Session 07: Responses to Suffering & Evil
Blessed are you Lord our God,
for you come to us and seek to make your home in us.
As we study now, let our eyes and our ears be open to you
let our hearts find their rest and their joy in you
that we may grow in grace and live to your glory.
Blessed are you, Creator, Redeemer and Sustainer.
Lamentatons & Wisdom Literature
We have looked at the responses of the prophets to the Babylonian crisis and in this session we will explore some of the other responses found in what is known as the Writings, this is the corpus of biblical literature that includes Lamentations, Psalms and Proverbs as well as Job and Ecclesiastes (these latter three books are also known as Wisdom Literature). Watch the two videos below and make notes in your learning journal about anything that strikes you.
The book of Lamentations reflects the sense of overwhelming grief and sadness felt by the Israelites after the burning of the temple and the destruction of Jerusalem. Once again it uses a literary form found in other parts of the OT. As Hayes notes, “The two centuries following the destruction would prove to be a crucial period of transition, and Israelite literature in this period reflects the nation's continuing struggle with the philosophical and religious challenges posed by the destruction' (p319). Other responses can be found in the books of Proverbs, Job, Ecclesiastes and also some of the Psalms.
The book of Proverbs holds wisdom as the answer to so many of Israel's problems, but this view is challenged in the books of Job and Ecclesiastes, both of which hold that sometimes suffering is not always a sign of judgement, nor of wickedness - and nor it is always explicable. Hayes' conclusion on the book of Job is that it offers no explanation of the reason for suffering and injustice but that it does offer a stern warning against criticising its victims by assuming that they have done something wrong as well as blaspheming against Yahweh by assuming his injustice.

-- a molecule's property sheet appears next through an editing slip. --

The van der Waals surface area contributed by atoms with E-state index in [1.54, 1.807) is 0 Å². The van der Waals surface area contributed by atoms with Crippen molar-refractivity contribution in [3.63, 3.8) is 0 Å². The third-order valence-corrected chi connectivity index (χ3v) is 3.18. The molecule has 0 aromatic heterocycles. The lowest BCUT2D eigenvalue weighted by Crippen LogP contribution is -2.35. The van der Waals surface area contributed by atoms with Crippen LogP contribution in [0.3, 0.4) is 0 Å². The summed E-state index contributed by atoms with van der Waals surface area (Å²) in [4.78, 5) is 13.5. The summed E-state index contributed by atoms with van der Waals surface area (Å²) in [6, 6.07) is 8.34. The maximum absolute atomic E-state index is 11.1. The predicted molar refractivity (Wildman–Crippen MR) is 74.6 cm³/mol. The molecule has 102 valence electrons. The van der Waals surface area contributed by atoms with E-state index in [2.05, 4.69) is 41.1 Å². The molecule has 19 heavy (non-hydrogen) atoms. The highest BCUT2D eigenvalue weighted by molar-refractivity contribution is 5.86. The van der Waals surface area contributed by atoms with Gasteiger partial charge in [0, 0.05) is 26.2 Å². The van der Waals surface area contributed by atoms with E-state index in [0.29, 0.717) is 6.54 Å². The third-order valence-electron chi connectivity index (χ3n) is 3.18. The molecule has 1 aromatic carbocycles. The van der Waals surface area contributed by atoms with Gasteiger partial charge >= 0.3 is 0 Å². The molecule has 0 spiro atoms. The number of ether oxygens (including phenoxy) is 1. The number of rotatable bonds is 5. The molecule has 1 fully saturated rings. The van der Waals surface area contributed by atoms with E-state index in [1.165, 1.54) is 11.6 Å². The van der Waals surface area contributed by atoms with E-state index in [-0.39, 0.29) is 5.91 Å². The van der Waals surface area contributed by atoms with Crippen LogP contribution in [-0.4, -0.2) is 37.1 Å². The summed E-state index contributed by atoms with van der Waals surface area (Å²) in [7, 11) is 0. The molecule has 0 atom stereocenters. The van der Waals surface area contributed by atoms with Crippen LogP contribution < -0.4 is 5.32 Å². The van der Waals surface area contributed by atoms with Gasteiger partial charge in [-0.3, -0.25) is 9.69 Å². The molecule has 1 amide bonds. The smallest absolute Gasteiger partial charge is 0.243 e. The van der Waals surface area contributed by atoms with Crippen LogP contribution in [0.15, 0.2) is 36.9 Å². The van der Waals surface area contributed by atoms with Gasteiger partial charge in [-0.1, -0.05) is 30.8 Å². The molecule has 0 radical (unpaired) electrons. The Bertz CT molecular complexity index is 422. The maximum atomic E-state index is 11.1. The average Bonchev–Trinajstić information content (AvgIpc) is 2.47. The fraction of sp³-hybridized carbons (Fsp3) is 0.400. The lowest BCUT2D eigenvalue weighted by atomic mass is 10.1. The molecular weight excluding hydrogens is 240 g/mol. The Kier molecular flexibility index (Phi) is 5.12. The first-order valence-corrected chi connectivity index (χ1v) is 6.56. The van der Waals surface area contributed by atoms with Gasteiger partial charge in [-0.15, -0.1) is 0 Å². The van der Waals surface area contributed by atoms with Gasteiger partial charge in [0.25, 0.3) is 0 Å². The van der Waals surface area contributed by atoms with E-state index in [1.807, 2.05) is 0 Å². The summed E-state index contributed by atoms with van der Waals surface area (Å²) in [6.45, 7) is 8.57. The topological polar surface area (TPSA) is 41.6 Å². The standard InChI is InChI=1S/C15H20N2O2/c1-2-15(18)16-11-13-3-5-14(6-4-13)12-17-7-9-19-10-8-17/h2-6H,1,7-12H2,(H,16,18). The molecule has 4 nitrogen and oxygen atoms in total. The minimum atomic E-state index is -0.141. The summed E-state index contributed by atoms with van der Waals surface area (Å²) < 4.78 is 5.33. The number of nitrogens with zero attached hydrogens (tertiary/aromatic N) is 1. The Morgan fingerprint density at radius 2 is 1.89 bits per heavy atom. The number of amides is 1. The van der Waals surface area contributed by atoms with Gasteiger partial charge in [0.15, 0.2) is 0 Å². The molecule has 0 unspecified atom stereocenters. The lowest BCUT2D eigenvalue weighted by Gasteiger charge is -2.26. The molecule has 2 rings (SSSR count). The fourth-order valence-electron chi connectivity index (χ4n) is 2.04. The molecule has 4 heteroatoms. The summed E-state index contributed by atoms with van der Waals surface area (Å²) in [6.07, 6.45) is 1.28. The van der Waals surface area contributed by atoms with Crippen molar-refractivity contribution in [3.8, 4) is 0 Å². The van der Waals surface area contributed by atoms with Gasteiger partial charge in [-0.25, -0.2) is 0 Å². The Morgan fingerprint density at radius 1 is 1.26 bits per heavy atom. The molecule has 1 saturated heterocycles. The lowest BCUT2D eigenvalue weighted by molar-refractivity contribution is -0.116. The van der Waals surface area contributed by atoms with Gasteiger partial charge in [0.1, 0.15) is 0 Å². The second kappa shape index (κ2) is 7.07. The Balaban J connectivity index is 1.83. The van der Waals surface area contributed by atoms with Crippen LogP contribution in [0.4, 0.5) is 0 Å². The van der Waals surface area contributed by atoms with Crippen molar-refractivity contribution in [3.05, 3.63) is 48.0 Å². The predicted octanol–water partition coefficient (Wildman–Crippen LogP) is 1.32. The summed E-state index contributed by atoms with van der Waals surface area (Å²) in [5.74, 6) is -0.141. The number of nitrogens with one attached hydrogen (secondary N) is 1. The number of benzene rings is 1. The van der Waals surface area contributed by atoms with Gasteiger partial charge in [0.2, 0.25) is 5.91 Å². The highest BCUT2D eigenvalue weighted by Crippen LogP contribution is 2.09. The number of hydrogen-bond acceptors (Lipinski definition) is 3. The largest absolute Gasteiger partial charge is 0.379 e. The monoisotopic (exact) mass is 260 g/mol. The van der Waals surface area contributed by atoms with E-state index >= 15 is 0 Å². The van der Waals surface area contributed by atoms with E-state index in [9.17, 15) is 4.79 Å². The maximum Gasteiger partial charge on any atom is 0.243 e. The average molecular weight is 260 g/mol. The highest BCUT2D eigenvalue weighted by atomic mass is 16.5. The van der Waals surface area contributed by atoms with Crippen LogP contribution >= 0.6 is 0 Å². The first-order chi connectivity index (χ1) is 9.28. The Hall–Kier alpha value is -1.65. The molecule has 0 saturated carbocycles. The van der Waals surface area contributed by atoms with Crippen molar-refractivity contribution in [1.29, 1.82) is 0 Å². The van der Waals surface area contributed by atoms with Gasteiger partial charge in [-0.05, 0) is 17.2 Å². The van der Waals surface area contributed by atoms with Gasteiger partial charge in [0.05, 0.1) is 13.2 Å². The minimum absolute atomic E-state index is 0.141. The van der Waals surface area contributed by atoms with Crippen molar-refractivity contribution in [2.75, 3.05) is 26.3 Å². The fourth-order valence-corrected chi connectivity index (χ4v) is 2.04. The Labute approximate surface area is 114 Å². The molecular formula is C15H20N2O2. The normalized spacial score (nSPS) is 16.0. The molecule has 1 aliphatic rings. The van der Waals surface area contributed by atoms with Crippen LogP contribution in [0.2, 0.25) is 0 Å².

What do you think about Hayes' conclusions on Job? What image of God does the book paint? What speaks to you most from the message of Job? What are your favourite Proverbs and why?
In the Resources section below you will find an interesting alternative interpretation of Job by Tim Pownall-Jones, Chaplaincy Priest in Southwell and Nottingham Diocese. You will also find a document showing the similarities between the book of Proverbs and another ANE text called Amenomope.
Something Practical To Do
Ask some people you're close to and who you know won't mind sharing with you, how they've coped at times of suffering in their lives. Has God felt far away? How did they cope with that? Which passages of the bible did they find most helpful, if any?
Blessed are you, Lord our God, all things come from you:
from you come our life,
this world and all that we have and are.
Teach us to love and respect your creation
and give glory to you.
Blessed are you, Creator, Redeemer and Sustainer
Spend some time prayerfully thinking about what you have discovered in this session. What are the most significant things for you? How might you use what you have learned in your own faith journey? Write this down in your reflective learning journal.